A new model suggests that US opioid crisis might soon peak, killing more than half a million people from 2020 to 2032 due to the flooding of the deadly synthetic opioid fentanyl.
A systems scientist at Harvard University in Cambridge, Massachusetts, and his colleagues collected federal data to understand national patterns of opioid use and overdose, which resulted in a large number of deaths between 1999 and 2020. They built a model that considers factors such as the number of opioid prescriptions, the price of heroin, the prevalence of fentanyl, and the distribution of naloxone to study how the opioid crisis has affected the population of the U.S. for the past 20 years.
The model heavily relies on the feedback that gives correct information and highlights factors that affected the overdose use, treatment, relapses, and deaths. The scientist informed that they are dealing with complicated factors, and as soon as one part of the system is addressed, other factors get affected. The researchers even projected that assuming various policy choices and other factors, overdose deaths are expected to peak before 2025.
543,000 people would die between 2020 and 2032 as per the “optimistic” scenario and 842,000 as per the “pessimistic” scenario. The researchers even determined that restricting the prescriptions would have little effect on the crisis as most of the deaths are caused due to illicit fentanyl. They even said that increased distribution of naloxone would make the optimistic scenario more visible in the future.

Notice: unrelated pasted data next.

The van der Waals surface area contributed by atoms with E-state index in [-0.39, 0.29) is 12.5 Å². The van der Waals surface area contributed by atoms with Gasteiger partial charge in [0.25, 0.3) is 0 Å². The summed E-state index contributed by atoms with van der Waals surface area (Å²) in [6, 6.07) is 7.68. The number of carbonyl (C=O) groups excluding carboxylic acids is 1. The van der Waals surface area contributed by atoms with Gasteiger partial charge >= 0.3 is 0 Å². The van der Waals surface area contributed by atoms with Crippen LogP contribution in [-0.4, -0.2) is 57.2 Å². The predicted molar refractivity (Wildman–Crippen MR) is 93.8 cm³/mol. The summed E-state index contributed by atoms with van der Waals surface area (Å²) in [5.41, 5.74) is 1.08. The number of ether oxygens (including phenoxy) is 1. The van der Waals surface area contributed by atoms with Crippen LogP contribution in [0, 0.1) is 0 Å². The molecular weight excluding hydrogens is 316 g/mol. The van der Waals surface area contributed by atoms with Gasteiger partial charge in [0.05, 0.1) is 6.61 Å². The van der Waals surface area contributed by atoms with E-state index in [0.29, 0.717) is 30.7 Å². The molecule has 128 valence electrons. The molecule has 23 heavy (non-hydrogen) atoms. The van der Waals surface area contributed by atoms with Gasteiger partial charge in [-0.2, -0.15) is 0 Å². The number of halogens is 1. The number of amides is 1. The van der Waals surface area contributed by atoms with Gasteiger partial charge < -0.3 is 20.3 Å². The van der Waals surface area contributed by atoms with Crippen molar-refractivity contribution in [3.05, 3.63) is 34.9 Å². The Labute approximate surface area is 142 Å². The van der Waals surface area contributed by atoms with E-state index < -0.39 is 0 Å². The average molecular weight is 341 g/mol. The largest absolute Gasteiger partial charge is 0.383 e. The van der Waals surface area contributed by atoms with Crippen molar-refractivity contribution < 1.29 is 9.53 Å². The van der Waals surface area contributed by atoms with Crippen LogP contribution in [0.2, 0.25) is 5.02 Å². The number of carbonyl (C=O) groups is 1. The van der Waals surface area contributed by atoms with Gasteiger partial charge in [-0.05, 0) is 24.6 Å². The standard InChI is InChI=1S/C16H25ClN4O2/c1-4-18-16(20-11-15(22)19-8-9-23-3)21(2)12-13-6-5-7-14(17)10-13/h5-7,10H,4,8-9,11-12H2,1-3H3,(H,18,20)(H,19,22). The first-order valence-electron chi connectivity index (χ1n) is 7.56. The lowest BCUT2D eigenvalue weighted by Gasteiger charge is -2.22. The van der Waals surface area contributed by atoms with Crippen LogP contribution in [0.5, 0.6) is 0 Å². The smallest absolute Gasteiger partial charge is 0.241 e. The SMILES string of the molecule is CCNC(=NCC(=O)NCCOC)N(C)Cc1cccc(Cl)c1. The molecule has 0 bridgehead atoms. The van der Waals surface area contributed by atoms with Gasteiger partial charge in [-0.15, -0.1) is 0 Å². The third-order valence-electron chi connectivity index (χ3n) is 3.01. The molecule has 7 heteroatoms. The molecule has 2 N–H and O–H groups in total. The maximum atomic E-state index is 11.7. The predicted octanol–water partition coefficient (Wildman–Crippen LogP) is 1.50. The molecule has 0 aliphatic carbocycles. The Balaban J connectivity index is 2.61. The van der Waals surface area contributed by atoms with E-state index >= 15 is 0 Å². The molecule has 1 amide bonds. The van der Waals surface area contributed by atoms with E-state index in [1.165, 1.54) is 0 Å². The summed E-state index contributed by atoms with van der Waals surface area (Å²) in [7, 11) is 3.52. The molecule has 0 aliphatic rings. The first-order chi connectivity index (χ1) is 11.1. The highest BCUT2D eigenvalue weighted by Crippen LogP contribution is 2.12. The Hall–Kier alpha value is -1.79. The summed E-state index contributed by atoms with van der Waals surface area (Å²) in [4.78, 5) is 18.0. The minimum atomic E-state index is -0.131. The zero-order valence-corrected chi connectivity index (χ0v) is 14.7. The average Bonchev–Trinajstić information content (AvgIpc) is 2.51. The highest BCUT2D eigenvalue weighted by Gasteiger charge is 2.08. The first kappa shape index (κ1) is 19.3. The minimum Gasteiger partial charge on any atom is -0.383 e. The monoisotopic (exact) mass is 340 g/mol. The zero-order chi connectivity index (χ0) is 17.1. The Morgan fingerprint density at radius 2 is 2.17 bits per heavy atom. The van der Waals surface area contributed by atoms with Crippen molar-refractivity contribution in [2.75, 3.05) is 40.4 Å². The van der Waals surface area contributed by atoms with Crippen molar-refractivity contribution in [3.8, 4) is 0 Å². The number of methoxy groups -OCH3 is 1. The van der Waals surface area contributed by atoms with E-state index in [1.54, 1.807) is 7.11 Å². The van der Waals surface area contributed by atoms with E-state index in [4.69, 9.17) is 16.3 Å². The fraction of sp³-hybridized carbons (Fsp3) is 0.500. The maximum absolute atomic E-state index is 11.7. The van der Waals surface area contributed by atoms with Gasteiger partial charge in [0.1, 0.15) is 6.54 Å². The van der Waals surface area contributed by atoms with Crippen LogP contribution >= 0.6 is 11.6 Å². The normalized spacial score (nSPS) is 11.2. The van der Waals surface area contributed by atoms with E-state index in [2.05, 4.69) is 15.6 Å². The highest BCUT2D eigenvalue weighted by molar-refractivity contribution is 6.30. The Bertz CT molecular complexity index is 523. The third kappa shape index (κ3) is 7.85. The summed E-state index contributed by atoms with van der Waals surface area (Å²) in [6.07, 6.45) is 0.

The scientist even determined that the feedback loops might be more complex than they appear, as his own research suggests that increased stress and trauma in a community might lead to greater opioid use.
The United States has reported fatal overdoses of around 760,000 people since 1999. Prescription drugs and illicit drugs such as heroin and fentanyl are to be blamed for such huge numbers of overdoses. Even though the injections of the drug naloxone quickly reverse overdoses and helps in combating the epidemic, the number of overdose deaths is significantly rising each year.